with Dr Ken Flower, Director, AHRI
There’s no doubt that weed management is a numbers game, first and foremost. Overlooking this fact is the underlying cause of herbicide resistance.
Dr Ken Flower, director of the Australian Herbicide Resistance Initiative, says random weed surveys carried out in Australia since 2003 show an upward trajectory in the percentage of samples that register as resistant or developing resistance to a suite of common herbicides.
GRDC invests in a national herbicide resistance survey led by Dr John Broster at CSU with teams from DAF Qld, Adelaide University and UWA.
“In Western Australia, for example, in 2020, random surveys conducted by AHRI’s Dr Mechelle Owen found over 70 per cent of wild radish samples had some level of resistance to diflufenican and 2,4-D,” Ken says. “In annual ryegrass, over 90 per cent of samples were resistant or developing resistance to diclofop. Between 2015 and 2020, glyphosate resistance in annual ryegrass has jumped from 1 per cent to about 12 per cent.”
The jump in glyphosate resistance is likely due to increased applications of glyphosate in herbicide-tolerant canola hybrids and in summer fallow spraying programs.
“Herbicides are by far the most efficient weed control tactic to apply over large tracts of land, and, understandably, growers rely heavily on herbicides. Unfortunately, this is how herbicide resistance gains a foothold,” he says. “Rather than just looking for new broadacre herbicides or technological fixes, we need to get better at locating and mapping the weeds that escape the main control tactics. Treat weed patches in the current crop to stop seed set and strategically in future crops.”
Herbicides work more effectively when crop competition does the heavy lifting to suppress weed germination and seed set.
The WeedSmart Big 6 is built on robust and diverse crop rotations where each crop provides opportunities to drive down the weed seed bank. Monitoring and managing individual weeds or small patches is essential in an effective control strategy.
How can we get a better bang for our herbicide buck?
In brief: Less herbicide overall, with more-targeted application. Unfortunately, 30 or 40 years of integrated weed management research has not reduced the reliance on herbicides in Australia (or elsewhere).
The details: Herbicides are the most heavily used agrochemicals in Australian agriculture, with over six applications per paddock per year, on average, in WA broadacre cropping systems.
Worldwide there is increasing pressure to reduce the quantity of agrochemicals applied. Some countries are banning certain products, and the European (Union) Green Deal Farm to Fork Strategy has set a target to halve agrochemical use by 2030.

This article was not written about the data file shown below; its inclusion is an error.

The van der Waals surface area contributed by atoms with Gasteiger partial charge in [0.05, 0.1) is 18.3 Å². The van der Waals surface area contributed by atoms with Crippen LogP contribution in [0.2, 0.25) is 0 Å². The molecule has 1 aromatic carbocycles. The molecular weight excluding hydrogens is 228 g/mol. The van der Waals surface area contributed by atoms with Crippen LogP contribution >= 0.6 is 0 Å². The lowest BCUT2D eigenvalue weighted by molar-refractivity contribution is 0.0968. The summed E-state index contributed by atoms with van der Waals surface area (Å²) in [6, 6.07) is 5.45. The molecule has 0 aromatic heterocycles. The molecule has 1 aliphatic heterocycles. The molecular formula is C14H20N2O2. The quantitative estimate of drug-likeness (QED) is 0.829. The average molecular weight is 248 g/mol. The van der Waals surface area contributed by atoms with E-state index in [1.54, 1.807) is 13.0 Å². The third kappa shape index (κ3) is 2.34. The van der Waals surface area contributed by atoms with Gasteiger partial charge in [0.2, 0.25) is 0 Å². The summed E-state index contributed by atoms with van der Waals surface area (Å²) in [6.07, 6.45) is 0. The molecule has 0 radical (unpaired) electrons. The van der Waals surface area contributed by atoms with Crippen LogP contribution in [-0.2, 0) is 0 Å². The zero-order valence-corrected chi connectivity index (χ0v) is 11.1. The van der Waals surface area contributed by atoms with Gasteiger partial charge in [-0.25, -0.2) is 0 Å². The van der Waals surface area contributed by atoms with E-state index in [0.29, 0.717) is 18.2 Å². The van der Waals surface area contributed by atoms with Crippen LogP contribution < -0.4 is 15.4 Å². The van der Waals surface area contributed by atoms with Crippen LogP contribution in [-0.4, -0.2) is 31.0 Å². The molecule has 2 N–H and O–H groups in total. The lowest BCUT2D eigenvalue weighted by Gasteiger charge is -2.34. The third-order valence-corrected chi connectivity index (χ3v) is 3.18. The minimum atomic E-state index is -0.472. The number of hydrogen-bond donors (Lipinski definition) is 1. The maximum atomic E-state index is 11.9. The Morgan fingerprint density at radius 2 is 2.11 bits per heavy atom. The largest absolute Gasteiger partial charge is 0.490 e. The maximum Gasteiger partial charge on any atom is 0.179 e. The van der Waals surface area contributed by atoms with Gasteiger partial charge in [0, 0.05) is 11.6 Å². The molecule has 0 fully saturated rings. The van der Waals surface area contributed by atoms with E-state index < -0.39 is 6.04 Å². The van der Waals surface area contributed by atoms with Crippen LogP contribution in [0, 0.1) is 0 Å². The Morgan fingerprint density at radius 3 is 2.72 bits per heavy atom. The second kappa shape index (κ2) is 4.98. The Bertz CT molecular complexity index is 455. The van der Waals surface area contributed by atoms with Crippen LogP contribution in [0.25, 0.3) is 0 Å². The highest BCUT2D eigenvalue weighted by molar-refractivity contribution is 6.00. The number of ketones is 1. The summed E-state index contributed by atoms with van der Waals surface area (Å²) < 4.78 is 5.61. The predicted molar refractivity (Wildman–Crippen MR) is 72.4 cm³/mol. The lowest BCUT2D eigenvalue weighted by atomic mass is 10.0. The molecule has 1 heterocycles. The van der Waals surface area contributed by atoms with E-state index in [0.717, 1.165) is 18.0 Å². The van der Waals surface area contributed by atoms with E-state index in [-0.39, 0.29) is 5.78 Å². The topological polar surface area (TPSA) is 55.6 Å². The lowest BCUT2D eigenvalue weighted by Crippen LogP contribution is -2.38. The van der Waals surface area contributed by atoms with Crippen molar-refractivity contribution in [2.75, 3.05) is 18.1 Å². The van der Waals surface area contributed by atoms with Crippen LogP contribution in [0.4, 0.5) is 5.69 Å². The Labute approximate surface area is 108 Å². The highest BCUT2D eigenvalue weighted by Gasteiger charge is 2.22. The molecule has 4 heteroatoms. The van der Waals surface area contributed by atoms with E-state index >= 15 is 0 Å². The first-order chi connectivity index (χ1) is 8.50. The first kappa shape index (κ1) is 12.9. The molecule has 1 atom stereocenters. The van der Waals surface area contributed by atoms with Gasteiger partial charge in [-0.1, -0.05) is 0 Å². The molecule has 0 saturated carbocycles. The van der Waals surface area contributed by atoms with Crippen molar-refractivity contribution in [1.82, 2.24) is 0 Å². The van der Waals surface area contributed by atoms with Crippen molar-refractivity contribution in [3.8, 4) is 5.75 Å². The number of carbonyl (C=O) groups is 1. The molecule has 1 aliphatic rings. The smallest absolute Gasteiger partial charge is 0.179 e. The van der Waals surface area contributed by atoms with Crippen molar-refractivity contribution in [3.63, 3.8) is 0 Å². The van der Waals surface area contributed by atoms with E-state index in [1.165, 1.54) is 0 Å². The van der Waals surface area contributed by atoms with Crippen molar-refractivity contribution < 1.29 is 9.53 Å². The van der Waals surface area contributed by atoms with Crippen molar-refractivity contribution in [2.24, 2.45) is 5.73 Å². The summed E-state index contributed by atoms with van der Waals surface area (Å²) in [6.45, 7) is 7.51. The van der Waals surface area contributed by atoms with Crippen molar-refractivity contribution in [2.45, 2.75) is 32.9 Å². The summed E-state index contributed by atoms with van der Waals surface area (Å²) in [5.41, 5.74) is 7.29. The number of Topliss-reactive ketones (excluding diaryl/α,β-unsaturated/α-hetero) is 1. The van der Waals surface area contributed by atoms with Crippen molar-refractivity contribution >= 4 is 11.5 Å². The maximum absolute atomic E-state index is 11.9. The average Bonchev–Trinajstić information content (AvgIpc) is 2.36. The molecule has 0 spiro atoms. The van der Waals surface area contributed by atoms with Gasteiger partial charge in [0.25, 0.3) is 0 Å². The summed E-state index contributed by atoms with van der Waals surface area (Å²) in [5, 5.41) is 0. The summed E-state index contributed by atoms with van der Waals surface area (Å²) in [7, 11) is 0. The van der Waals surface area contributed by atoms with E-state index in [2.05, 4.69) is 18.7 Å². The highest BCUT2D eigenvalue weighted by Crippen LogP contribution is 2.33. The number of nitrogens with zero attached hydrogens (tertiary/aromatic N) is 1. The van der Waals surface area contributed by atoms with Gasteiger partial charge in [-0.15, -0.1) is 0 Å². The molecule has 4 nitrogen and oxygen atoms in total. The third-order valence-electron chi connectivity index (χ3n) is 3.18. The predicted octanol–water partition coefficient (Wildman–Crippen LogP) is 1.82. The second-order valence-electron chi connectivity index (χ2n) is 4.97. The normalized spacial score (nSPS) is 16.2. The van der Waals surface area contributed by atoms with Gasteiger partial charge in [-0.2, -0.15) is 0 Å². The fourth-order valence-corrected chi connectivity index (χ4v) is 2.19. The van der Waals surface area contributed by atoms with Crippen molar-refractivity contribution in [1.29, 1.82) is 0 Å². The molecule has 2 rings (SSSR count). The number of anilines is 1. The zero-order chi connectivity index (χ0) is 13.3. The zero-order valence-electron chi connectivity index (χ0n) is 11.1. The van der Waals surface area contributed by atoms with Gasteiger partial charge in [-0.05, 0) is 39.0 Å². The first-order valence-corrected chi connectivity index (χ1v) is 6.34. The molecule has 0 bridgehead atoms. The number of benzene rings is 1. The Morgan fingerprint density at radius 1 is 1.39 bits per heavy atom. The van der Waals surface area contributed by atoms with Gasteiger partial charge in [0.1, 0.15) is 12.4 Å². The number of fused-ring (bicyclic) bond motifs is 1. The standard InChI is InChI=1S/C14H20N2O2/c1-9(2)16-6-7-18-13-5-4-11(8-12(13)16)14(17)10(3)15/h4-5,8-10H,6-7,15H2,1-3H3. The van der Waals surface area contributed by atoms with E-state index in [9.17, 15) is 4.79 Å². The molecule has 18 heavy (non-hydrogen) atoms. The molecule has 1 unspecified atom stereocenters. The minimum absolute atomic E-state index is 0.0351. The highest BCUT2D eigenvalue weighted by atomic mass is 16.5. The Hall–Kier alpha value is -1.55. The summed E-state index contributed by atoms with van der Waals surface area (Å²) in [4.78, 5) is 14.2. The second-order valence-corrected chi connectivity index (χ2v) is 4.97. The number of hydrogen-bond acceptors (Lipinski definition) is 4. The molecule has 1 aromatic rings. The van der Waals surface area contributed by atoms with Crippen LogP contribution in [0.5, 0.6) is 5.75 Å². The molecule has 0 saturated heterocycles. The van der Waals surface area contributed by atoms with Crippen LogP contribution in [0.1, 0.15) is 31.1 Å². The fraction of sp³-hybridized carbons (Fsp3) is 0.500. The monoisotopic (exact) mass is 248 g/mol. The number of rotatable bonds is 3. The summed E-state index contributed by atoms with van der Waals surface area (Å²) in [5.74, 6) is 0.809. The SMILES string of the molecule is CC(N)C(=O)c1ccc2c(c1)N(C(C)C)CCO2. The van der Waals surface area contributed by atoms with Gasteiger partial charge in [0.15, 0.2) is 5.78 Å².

Similarly, the WA Agricultural Research Collaboration has an aspirational target for the state’s grain farmers to produce an average crop of 25 million tonnes per annum by 2035, using 50 per cent less fertiliser, crop protection and fuel inputs compared to 2022 inputs.
Precision agriculture in low weed environments may go some way to achieving such targets. Efficient scouting and identification of individual weeds and weedy patches for targeted control with herbicide or non-herbicide tools will be the basis for success, but it is easier said than done.
What is the ultimate challenge in precision weed control?
In brief: Weeds that mimic the crop are the ultimate challenge for in-crop weed detection.
The details: Green-on-green optical spraying is revolutionary technology and a valuable addition to the weed management toolbox. Like all other tools, it has limitations and will apply selection pressure to favour weeds that look most like the crop or can ‘hide’ beneath the crop canopy and still set seed.
We see this phenomenon in hand-weeded rice paddies overseas, where barnyard grass can proliferate because it is difficult for workers to distinguish between the crop and weed.
Green-on-green weed detection requires the support of other tactics to reduce selection pressure on weeds.
Another way to reduce herbicide reliance is to harness some of the new molecular technologies and genome mapping of our main weeds. Who knows, it may even be possible to reverse herbicide resistance.
What should be my weed control focus for this season?
In brief: Use whatever means you have available to map weedy areas and treat them differently to the rest of the field.
The details: Mapping weed patches over time helps you gauge the success of tactics you implement. Consider using cultural controls such as very high seeding rates to increase crop competition, even at the expense of increased screenings for a small portion of the paddock. Inter-row cultivation or crop topping may be other options to consider.
Running down the seedbank in targeted areas needs to factor in potential seed dormancy, so be prepared to treat these patches for several years in a row.